In the face of corporations not only attempting to control the food system, but to control the very policies and institutions that are supposed to be protecting us, the only fighting chance that people’s movements across the globe have is to be vigilant, organized and unified. This was the resounding message at the launch of the Global Network for the Right to Food and Nutrition on June 24 in Vienna, Austria, as part of activities around the Vienna + 20 meetings on human rights.
With a membership spanning the globe and representing many different sectors—workers, pastoralists, farmers, fisherfolk, health advocates and others—the aim of the Network is clear: to build power in unity in the face of flagrant violations of the right to food, from land grabs to poverty-level wages to the poisoning of our food supply and, hence, our bodies. The Network was first convened by FIAN (the FoodFirst Information and Action Network) and is now led by a coordination team made up of half social movement leaders (e.g., World Forum of Fish Workers and Fish Harvesters; World Alliance of Mobile and Indigenous Peoples; International Indian Treaty Council, etc.) and half nongovernmental organizations.
The Network is committed to be guided by the priorities of the social movements—those who are bearing the brunt of the injustices of the food system, who are on the frontlines of struggle and who are increasingly being criminalized for their work in defense of human rights. The Network aims to forge deeper ties between these movements and the organizations allied with them so that when they are under threat, a global support network is ready to respond.
Or as Lalji Desai, a pastoralist leader from India said at an earlier meeting, “When we protest, we need to have back-up support from the global community.” As if in illustration of his words, Lalji was unable to make it to the launch in Vienna because he himself is now under threat as he mobilizes communities in the Indian state of Gujarat to protest the creation of “special investment regions” that could destroy the livelihoods of tens of thousands of small-scale food providers. Lalji has actually had to temporarily step down from his leadership positions in order to protect himself.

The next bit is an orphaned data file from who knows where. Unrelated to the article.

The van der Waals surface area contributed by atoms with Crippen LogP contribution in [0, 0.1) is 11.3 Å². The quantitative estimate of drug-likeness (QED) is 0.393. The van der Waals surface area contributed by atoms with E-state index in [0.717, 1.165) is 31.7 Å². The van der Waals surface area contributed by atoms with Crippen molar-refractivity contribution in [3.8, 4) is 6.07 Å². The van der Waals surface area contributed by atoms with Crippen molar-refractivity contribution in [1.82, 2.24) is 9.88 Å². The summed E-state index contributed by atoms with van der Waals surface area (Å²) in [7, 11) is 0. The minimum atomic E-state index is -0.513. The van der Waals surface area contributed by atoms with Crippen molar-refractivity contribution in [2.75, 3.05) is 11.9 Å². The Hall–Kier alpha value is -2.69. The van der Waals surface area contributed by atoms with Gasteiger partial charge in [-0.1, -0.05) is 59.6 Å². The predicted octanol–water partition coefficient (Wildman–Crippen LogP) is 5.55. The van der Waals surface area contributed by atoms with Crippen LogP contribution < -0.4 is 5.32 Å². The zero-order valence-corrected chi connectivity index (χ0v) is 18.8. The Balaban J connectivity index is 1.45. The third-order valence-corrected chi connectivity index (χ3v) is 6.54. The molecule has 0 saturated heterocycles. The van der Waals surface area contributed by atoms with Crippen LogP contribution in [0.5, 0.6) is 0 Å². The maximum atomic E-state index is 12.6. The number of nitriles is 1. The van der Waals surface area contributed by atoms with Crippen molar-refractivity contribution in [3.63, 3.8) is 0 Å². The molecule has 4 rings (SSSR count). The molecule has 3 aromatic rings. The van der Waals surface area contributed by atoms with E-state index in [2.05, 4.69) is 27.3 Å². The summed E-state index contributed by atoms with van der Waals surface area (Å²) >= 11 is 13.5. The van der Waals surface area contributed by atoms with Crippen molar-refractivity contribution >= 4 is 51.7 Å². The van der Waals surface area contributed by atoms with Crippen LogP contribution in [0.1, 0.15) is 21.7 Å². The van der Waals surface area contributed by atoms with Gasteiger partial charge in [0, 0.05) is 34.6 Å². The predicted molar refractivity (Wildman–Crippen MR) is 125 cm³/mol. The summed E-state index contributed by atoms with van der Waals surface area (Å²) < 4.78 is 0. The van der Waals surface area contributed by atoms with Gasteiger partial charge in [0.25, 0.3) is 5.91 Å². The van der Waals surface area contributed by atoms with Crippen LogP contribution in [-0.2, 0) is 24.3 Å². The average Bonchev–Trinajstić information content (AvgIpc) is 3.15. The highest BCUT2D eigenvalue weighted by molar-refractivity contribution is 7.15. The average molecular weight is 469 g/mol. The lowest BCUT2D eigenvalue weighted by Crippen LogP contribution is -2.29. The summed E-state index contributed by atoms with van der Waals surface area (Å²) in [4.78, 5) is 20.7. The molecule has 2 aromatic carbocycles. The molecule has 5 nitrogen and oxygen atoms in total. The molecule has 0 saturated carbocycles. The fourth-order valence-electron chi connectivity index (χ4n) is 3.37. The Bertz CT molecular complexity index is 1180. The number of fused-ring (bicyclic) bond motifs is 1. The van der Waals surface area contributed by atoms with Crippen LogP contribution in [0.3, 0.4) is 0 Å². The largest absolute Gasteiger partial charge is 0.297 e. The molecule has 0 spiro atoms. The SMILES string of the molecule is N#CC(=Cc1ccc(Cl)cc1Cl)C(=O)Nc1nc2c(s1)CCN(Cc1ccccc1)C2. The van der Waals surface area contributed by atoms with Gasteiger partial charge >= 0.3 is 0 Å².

Producing food should not be a crime, nor should standing up for your community’s right to do so. Cases like Lalji’s and countless others affirm the need for a rapid response network coupled with longer-term strategies to protect the rights off all who produce food and all who eat. Those who participated in the launch of the Global Network for the Right to Food and Nutrition, including the founding members and supportive partners like UN Special Rapporteur on the Right to Food Olivier De Schutter, expressed their belief that this network is an important step toward achieving these goals (see talks by De Schutter and others here). In the words of Monika Argarwal, Lalji’s colleague from World Alliance of Mobile and Indigenous Peoples:
“Food security is not possible without food sovereignty; food sovereignty is not possible without territorial sovereignty; territorial sovereignty is not possible without people’s sovereignty. Our hope is that this network will help us move toward people’s sovereignty.”
Christina Schiavoni is the former Director of WhyHunger’s Global Movements Program, and is now a consultant to the program, living in The Hague, Netherlands.